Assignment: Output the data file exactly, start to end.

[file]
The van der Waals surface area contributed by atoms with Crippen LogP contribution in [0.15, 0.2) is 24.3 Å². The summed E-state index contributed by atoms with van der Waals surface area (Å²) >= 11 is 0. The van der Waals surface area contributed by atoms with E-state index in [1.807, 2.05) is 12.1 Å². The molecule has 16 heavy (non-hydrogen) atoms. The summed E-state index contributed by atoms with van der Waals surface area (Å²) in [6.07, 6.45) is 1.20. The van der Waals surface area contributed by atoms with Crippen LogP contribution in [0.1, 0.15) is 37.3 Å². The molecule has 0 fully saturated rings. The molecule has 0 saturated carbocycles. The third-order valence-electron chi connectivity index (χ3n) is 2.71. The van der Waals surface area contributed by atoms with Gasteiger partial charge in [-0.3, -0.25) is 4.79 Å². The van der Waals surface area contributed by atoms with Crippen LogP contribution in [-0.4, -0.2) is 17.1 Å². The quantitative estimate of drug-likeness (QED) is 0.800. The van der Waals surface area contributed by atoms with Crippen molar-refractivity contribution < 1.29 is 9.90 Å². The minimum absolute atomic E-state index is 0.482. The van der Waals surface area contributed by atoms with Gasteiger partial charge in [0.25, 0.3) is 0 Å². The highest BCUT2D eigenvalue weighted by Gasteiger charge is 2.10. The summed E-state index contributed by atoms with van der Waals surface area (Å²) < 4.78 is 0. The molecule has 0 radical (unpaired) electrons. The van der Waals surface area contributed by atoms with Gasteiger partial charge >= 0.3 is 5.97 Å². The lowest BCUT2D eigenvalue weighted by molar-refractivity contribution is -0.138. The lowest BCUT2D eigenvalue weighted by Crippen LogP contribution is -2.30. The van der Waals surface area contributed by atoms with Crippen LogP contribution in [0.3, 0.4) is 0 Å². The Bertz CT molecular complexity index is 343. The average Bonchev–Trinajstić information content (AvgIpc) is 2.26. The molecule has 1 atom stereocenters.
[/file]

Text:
The van der Waals surface area contributed by atoms with Crippen LogP contribution in [0.15, 0.2) is 24.3 Å². The summed E-state index contributed by atoms with van der Waals surface area (Å²) >= 11 is 0. The van der Waals surface area contributed by atoms with E-state index in [1.807, 2.05) is 12.1 Å². The molecule has 16 heavy (non-hydrogen) atoms. The summed E-state index contributed by atoms with van der Waals surface area (Å²) in [6.07, 6.45) is 1.20. The van der Waals surface area contributed by atoms with Crippen LogP contribution in [0.1, 0.15) is 37.3 Å². The molecule has 0 fully saturated rings. The molecule has 0 saturated carbocycles. The third-order valence-electron chi connectivity index (χ3n) is 2.71. The van der Waals surface area contributed by atoms with Gasteiger partial charge in [-0.3, -0.25) is 4.79 Å². The van der Waals surface area contributed by atoms with Crippen LogP contribution in [-0.4, -0.2) is 17.1 Å². The quantitative estimate of drug-likeness (QED) is 0.800. The van der Waals surface area contributed by atoms with Crippen molar-refractivity contribution < 1.29 is 9.90 Å². The minimum absolute atomic E-state index is 0.482. The van der Waals surface area contributed by atoms with Gasteiger partial charge in [0.25, 0.3) is 0 Å². The highest BCUT2D eigenvalue weighted by Gasteiger charge is 2.10. The summed E-state index contributed by atoms with van der Waals surface area (Å²) < 4.78 is 0. The molecule has 0 radical (unpaired) electrons. The van der Waals surface area contributed by atoms with Gasteiger partial charge >= 0.3 is 5.97 Å². The lowest BCUT2D eigenvalue weighted by molar-refractivity contribution is -0.138. The lowest BCUT2D eigenvalue weighted by Crippen LogP contribution is -2.30. The van der Waals surface area contributed by atoms with Crippen LogP contribution in [0.3, 0.4) is 0 Å². The Bertz CT molecular complexity index is 343. The average Bonchev–Trinajstić information content (AvgIpc) is 2.26. The molecule has 1 atom stereocenters.